The North Carolina General Assembly recently enacted a significant change to the state's sales and use tax that may require you to collect and remit additional tax if you are a service provider. Effective March 1, 2016, the state's sales and use tax applies to the sales price of, or the gross receipts derived from, "repair, maintenance, and installation services" sold at retail in North Carolina. This new legislation modifies prior legislation that taxed service contracts only in limited circumstances, and expands the application of the state's sales and use tax.

In light of this new legislation, if your business includes the sale of "services," it's critical that you evaluate your operations to determine whether you are subject to the new legislation and therefore must collect sales tax from your customers and turn it over to the state. Failure to collect and pay over the tax, if you are required to do so, can result in severe consequences involving the obligation to pay the taxes you should have collected from your own pocket, plus interest and possible penalties.

Some basic questions that you can ask yourself to assist in your determination are addressed in this article.

Do You Provide "Repair, Maintenance, and Installation Services"?

The legislation provides that "repair, maintenance, and installation services" include the following non-exhaustive list of services:

  • Keeping or attempting to keep tangible personal property in working order to avoid any breakdown and to prevent repairs, such as performing a tune-up on a motor vehicle, lawnmower, or even a bicycle.
  • Calibrating, restoring, or attempting to calibrate or restore tangible personal property to proper working order or good condition, such as calibrating a watch, medical equipment, thermometer, or a camera.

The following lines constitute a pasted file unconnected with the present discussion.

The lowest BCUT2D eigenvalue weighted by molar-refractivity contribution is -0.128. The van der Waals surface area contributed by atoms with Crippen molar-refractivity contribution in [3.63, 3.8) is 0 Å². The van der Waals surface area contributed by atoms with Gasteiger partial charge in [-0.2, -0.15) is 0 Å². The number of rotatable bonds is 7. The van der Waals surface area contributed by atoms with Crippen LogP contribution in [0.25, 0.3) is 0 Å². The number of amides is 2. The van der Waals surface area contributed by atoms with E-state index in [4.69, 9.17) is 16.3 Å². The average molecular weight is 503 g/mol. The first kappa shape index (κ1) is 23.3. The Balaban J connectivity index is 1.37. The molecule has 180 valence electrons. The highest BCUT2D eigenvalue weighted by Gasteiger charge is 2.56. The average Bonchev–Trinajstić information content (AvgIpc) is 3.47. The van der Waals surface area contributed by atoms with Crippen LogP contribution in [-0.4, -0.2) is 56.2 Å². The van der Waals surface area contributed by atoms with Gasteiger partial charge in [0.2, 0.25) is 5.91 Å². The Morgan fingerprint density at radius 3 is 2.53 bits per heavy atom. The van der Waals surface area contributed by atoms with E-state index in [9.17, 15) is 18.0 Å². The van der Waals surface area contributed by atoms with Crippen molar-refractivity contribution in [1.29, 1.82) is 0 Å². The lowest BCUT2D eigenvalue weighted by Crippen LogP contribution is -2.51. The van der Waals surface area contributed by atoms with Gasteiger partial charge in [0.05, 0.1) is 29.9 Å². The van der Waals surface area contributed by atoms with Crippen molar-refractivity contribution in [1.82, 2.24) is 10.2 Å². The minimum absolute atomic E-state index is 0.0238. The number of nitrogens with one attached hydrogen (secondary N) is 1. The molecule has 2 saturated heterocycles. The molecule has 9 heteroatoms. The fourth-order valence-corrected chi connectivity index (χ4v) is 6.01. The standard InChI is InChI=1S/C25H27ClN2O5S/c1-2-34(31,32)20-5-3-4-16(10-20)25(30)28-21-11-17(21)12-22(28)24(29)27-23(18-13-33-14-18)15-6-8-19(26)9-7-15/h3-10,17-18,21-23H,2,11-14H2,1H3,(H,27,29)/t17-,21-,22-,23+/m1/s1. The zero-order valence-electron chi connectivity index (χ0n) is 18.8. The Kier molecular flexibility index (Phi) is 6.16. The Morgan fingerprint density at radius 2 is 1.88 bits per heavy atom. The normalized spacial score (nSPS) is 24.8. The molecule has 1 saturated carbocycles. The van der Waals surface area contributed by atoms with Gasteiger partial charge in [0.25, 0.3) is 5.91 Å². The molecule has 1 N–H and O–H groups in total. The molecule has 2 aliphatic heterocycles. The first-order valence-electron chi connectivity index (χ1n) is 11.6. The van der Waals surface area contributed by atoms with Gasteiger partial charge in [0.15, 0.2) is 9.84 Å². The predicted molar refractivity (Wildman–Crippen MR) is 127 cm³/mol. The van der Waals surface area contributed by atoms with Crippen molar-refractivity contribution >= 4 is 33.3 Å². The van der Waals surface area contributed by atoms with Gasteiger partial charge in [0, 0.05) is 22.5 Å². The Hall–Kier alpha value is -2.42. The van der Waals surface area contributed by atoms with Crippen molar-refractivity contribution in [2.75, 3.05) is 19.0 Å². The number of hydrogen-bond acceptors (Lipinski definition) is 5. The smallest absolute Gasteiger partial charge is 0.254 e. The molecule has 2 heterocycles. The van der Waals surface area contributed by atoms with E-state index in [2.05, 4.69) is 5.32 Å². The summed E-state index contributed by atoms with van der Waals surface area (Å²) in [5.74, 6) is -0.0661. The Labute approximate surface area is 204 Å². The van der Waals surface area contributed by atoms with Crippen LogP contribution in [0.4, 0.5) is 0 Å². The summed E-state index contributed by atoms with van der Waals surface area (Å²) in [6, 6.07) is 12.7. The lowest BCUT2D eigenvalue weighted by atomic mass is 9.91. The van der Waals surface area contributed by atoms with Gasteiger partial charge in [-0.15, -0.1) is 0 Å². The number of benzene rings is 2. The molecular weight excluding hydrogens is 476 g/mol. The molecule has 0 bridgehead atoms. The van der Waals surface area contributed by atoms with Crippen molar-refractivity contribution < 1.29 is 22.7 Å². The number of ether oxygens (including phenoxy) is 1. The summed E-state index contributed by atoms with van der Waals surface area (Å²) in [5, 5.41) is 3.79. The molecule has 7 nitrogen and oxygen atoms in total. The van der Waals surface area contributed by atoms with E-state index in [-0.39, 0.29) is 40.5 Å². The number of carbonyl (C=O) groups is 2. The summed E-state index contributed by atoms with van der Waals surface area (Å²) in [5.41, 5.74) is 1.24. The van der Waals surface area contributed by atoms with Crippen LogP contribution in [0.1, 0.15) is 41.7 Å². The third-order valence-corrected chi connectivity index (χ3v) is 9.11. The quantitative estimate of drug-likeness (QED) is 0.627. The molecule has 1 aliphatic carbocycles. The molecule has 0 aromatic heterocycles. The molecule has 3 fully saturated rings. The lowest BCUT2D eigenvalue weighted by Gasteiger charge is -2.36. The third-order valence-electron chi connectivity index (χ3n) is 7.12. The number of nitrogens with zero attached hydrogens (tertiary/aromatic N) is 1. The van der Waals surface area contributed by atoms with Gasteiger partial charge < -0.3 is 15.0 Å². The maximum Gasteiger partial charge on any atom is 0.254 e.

• Troubleshooting, identifying, or attempting to identify the source of a problem for the purpose of determining what is needed to restore tangible personal property to its proper working order or good condition, such as troubleshooting a fluid leak or attempting to identify an unusual noise coming from a motor vehicle.
  • Installing or applying tangible personal property such as altering clothing, painting tangible personal property, or tinting motor vehicle windows.

It's clear from the list of activities above that "repair, maintenance, and installation services" encompasses a broad spectrum of activities.

Are Your Services Sold at Retail?

In order for "repair, maintenance, and installation services" to be subject to the state's sales and use tax, you must not only provide repair, maintenance, and installation services, but you must also be considered to be a North Carolina "retailer." A service provider is considered to be a retailer if the service provider is engaged in the business of delivering, erecting, installing, or applying tangible personal property for use in North Carolina. However, a service provider is not considered to be a retailer if either of the following criteria applies: